A couple of California-based articles came out in the last few days covering home education. The first article included some college options. The second article was a lovely piece offering several parents’ reflections on the home education journey.
One long-time home educator, Sarah Hamilton, wrote a Letter to the Editor correcting some university admittance information in the Long Beach Press-Telegram‘s first article. The original article was posted in several California newspapers. Here is a piece of Ms. Hamilton’s follow-up letter.
Home-school students chart their own course
Many do not wish to attend these schools, but it is not because they cannot. High test scores are naturally helpful, but that is the case for students from any educational option who expect admission to a top school. UCLA encouraged our out-of-the-norm application and could not have been more accepting of my son’s home-school record.
Additionally, many students I know are successful entrepreneurs, accomplished musicians, Olympic-level athletes and inventors. The love of learning and the ability to maximize every minute of every day is the hallmark of homes schooling. It removes, rather than creates, barriers for students who embrace the flexibility of charting their own course.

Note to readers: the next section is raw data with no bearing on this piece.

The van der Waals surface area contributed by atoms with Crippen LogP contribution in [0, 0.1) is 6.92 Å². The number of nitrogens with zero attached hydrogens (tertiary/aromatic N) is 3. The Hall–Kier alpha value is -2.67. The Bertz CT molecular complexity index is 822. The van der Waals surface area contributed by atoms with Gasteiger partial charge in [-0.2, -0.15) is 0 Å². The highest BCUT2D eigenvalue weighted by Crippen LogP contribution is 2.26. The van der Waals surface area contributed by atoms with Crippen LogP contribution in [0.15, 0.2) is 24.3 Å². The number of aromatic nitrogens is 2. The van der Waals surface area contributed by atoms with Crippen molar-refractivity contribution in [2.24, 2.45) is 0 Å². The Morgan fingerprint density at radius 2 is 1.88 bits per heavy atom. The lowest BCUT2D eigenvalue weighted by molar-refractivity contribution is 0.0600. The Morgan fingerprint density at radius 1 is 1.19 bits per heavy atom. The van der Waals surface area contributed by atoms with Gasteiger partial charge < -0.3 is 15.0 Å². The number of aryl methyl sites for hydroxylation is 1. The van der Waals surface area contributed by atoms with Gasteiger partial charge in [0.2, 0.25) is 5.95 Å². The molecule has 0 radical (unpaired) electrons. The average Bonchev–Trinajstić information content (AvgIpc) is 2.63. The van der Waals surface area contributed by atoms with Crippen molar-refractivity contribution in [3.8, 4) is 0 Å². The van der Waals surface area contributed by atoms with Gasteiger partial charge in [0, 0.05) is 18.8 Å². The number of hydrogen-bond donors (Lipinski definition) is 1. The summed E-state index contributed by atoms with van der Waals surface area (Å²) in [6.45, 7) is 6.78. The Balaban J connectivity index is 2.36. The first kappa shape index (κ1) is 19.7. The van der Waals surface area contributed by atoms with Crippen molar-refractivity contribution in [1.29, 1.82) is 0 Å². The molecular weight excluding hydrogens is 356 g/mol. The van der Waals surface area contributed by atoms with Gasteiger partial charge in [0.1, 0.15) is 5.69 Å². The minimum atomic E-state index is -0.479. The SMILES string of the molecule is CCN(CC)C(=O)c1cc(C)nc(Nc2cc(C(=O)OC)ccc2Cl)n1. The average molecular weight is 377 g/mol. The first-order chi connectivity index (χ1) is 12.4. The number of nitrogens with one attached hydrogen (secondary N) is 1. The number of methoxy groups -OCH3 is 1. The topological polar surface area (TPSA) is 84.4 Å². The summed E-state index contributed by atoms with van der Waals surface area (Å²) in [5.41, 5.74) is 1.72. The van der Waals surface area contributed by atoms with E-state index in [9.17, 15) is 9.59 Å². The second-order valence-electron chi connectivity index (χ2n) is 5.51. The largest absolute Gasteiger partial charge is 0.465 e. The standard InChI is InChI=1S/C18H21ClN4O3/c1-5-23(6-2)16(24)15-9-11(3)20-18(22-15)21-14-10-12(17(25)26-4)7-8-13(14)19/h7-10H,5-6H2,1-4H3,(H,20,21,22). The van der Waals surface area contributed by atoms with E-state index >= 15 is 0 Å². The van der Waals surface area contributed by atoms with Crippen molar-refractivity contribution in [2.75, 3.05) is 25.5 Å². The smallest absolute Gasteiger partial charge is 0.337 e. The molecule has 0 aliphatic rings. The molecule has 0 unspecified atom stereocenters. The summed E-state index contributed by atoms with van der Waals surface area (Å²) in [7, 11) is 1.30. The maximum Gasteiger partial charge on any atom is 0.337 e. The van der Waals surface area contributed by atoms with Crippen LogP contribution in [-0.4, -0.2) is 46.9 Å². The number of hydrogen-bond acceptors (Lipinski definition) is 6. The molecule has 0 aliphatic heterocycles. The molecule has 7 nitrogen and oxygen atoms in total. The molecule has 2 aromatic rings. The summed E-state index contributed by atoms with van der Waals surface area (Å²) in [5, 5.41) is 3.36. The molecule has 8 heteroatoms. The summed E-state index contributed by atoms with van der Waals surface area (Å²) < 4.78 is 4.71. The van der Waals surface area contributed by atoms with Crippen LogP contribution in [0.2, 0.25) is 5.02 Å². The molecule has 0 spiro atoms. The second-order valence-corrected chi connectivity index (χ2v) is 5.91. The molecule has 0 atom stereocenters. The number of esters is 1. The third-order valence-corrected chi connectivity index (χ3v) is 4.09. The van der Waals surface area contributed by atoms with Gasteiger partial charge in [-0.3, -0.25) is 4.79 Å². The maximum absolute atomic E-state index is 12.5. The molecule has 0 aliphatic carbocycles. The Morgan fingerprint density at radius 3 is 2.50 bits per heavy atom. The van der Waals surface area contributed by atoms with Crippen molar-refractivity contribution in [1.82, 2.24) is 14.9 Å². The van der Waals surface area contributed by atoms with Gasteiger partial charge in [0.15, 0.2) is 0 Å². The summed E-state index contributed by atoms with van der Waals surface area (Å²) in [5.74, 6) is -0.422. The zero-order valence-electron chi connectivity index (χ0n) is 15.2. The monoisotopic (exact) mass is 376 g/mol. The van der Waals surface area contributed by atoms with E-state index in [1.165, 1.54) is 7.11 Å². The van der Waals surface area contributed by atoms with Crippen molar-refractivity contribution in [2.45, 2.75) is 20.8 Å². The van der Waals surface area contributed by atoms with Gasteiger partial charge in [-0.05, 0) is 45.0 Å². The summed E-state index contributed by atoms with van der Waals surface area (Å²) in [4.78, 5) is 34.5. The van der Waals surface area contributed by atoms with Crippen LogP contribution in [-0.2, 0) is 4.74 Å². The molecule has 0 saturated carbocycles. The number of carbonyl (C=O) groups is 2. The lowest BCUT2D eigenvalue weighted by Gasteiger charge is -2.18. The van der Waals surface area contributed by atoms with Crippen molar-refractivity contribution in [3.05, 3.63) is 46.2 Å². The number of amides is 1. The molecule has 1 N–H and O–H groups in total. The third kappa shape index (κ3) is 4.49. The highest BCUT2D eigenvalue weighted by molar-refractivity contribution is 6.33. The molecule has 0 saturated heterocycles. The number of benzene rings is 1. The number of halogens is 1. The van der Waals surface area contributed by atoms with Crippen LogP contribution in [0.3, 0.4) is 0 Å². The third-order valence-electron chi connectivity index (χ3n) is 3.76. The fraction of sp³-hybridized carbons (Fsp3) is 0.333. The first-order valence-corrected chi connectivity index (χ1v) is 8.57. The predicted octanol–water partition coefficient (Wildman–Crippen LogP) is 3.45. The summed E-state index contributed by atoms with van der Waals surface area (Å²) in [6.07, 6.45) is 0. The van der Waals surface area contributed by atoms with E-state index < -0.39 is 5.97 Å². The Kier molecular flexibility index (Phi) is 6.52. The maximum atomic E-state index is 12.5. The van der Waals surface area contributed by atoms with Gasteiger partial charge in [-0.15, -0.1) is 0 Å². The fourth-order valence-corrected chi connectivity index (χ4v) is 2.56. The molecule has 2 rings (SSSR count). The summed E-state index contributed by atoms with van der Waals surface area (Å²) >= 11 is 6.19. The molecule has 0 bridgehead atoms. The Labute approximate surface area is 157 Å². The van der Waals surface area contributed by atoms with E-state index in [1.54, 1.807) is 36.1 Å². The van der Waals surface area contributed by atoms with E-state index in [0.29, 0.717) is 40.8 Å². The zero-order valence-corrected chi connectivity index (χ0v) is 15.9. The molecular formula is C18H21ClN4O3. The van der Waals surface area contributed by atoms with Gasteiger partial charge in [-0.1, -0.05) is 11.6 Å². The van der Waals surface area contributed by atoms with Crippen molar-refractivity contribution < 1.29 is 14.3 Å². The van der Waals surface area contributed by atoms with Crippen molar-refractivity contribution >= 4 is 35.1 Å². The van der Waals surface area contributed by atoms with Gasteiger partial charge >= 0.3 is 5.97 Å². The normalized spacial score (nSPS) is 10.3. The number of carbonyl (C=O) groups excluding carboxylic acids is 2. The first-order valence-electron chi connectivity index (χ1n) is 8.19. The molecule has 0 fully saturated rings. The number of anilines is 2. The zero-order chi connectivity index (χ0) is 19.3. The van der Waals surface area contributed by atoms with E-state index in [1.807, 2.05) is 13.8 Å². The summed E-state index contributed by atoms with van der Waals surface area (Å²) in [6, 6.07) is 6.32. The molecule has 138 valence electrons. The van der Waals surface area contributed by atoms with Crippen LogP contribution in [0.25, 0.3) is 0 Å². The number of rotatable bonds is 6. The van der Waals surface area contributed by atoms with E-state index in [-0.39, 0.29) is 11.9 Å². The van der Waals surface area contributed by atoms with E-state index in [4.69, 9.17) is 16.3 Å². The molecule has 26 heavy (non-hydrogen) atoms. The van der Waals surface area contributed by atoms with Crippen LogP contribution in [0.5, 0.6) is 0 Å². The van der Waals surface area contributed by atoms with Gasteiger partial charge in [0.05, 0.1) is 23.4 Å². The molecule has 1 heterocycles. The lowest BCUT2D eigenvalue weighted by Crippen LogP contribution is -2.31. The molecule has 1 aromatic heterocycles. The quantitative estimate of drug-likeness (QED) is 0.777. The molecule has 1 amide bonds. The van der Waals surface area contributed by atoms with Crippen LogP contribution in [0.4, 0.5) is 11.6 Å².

Rob Kuznia’s second article posted on September 30. Pam Sorooshian – unschooler and founder of an 18-year-old homeschool group – describes the changes in public school education trending from No Child Left Behind and the current federal administration’s Race to the Top and Common Core State Standards.
Parents take a different approach to home schooling Long Beach Press Telegram
Sorooshian herself subscribes to a form of home schooling known as “un-schooling,” which rejects the highly structured approach taken by public schools and many private ones. She argues that the public school system has actually become more cookie-cutter than ever, which in turn is driving record numbers of people to educate their children at home.
“Back in the ’80s, you had whole language, constructive math, multiple intelligences,” she said. “With the advent of things like (the federal) No Child Left Behind, that all went out the window. Now it’s all about being ready for standardized tests.”
One parent echoed the idea of following one’s passion into a work choice might not always mean university classes, along with the huge, incurred expenses.
Laura Jane, a yoga therapist from Long Beach, said traditional schools can have a way of squeezing the passion out of learning.
“I love the idea of my kids just loving learning,” she said. “To come out of it loving writing, loving reading, loving math. It’s a really exciting idea. Perhaps that can happen more easily if it wasn’t something that was forced or structured or judged or evaluated.”
Jane herself has a bachelor’s degree from San Diego State and a master’s in psychology from Pepperdine University. Although she all but disavows it.
“Now I can see how that system got me off track,” she said. “I spent another 10 years trying to figure out what really was my way.”
Many homeschooling parents can understand Laura Jane’s enlightenment. As our children have grown and learned, the adults also realize a thing or two in reflection.